Retired, or soon-to-be retired, lawyers will be happy to know that Hamilton’s own Justice Bocock has held that fees paid for file storage by a retired lawyer are deductible even though the lawyer is no longer earning business income. Sounds reasonable. The Court, however, felt it necessary to add the following:
 The Respondent did not raise the issue of reasonableness in her reply. The Court notes that such expenses are presently so, being only 3 years after cessation of providing “active” legal services. However, given the advances in technology, the reduction of Ms. Tournier’s annual storage costs is possible through digitization and planned destruction. An argument of unreasonableness may be available should those best practices not be undertaken in future, but presently this is not the case.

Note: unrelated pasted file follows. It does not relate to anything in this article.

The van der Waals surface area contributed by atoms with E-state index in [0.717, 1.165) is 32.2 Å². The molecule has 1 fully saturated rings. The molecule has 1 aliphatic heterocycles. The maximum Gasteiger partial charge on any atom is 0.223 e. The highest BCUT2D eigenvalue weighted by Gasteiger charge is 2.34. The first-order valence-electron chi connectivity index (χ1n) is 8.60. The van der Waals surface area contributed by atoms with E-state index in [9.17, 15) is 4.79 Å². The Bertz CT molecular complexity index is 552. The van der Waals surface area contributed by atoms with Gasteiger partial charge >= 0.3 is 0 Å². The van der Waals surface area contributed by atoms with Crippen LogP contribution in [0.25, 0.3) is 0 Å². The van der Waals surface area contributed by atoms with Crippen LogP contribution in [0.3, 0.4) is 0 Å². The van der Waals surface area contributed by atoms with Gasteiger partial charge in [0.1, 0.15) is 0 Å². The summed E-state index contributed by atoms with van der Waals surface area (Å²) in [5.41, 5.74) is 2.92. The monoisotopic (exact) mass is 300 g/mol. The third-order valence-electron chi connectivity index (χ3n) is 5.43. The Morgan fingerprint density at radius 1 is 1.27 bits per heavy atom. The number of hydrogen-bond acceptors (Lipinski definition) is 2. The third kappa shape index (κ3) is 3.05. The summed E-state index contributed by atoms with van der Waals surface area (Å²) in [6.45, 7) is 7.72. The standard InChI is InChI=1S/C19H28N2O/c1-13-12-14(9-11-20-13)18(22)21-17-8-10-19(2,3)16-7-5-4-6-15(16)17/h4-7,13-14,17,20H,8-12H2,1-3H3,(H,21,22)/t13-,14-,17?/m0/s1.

These comments are obiter, of course, but they are somewhat troubling. They suggest the professional must digitize files to reduce storage fees. Digitization, however, can be expensive. Will the storage savings be offset by the costs of digitization? Will the CRA accept that digitization, which will likely be a large one-time cost, is a deductible expense? Is the CRA entitled to second-guess the business judgment of the professional and demand digitization as a way of ameliorating storage fees? What happens if the professional believes that the original files are the best means for meeting his or her obligations to former clients and the run-off insurer?
Tournier v R, 2018 TCC 229 (informal procedure)